Sugary cereals, oversized soft drinks, and quarter-pound cheeseburgers are among the unhealthy food choices kids face daily. Junk food, most of it highly processed, and sugar-sweetened beverages are major contributors to the childhood obesity epidemic.
With childhood obesity now affecting 17 percent of American children, the nation is rallying around the concept that serious action is required. Harvard researchers have identified some key triggers for obesity in early childhood.
Researchers at Harvard Medical School and Harvard-affiliated Beth Israel Deaconess Medical Center have found that a type of immune cell plays a role in guarding against obesity, diabetes, and metabolic disease.
In research, treatment, and outreach, researchers from Harvard Medical School are taking on the childhood obesity epidemic in the United States. This is the first in a three-part series.
Experts on the use of bariatric surgery for the treatment of obesity gathered at the Radcliffe Institute for Advanced Study earlier this month for a two-day seminar examining new evidence that stomach surgery for the treatment of obesity has unexpected side effects, including an increased incidence of alcohol abuse among patients.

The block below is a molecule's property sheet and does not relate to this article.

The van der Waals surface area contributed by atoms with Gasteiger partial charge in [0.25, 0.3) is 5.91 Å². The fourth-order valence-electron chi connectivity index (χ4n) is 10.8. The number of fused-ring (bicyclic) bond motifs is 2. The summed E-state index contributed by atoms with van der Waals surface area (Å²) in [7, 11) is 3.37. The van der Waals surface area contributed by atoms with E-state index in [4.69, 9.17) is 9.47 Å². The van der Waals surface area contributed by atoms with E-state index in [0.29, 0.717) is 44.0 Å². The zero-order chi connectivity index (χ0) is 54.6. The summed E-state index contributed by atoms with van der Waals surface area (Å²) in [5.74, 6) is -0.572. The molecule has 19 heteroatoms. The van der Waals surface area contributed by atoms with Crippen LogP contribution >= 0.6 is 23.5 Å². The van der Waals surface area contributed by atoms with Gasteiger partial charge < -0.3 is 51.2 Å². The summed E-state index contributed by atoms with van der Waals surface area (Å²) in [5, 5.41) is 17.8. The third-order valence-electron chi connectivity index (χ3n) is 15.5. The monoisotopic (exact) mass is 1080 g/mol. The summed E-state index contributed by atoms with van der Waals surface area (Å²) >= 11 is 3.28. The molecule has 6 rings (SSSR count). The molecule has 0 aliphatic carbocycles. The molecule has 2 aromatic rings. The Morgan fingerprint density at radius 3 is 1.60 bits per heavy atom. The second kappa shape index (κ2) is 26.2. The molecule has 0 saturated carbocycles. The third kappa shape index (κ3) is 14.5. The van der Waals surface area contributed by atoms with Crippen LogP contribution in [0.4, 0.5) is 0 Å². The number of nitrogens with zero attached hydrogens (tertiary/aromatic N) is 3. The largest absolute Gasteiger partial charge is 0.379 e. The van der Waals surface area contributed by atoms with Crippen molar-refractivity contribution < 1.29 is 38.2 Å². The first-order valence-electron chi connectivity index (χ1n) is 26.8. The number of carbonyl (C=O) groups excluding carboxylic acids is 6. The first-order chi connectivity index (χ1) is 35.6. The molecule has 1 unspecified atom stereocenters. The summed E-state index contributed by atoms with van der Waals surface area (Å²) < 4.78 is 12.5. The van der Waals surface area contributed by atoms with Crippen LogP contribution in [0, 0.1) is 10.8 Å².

A fond look back at the memorable events of Harvard's 375th year.
David Butler-Jones, Canada’s chief public health officer, believes that the relatively mild 2009 global flu outbreak might have been as deadly as the 1918 Spanish flu that killed millions, if not for improved scientific, public health, and medical practices.
The twin epidemics of obesity and its cousin, diabetes, have been the target of numerous studies at Harvard and its affiliated hospitals and institutions. Harvard researchers have produced a dizzying array of findings on the often related problems.
Daniel Lieberman Professor of Human Evolutionary Biology
Susan Greenhalgh, a new professor in Harvard’s anthropology department, studies China’s controversial one-child policy, finding lessons for American health policymakers, too.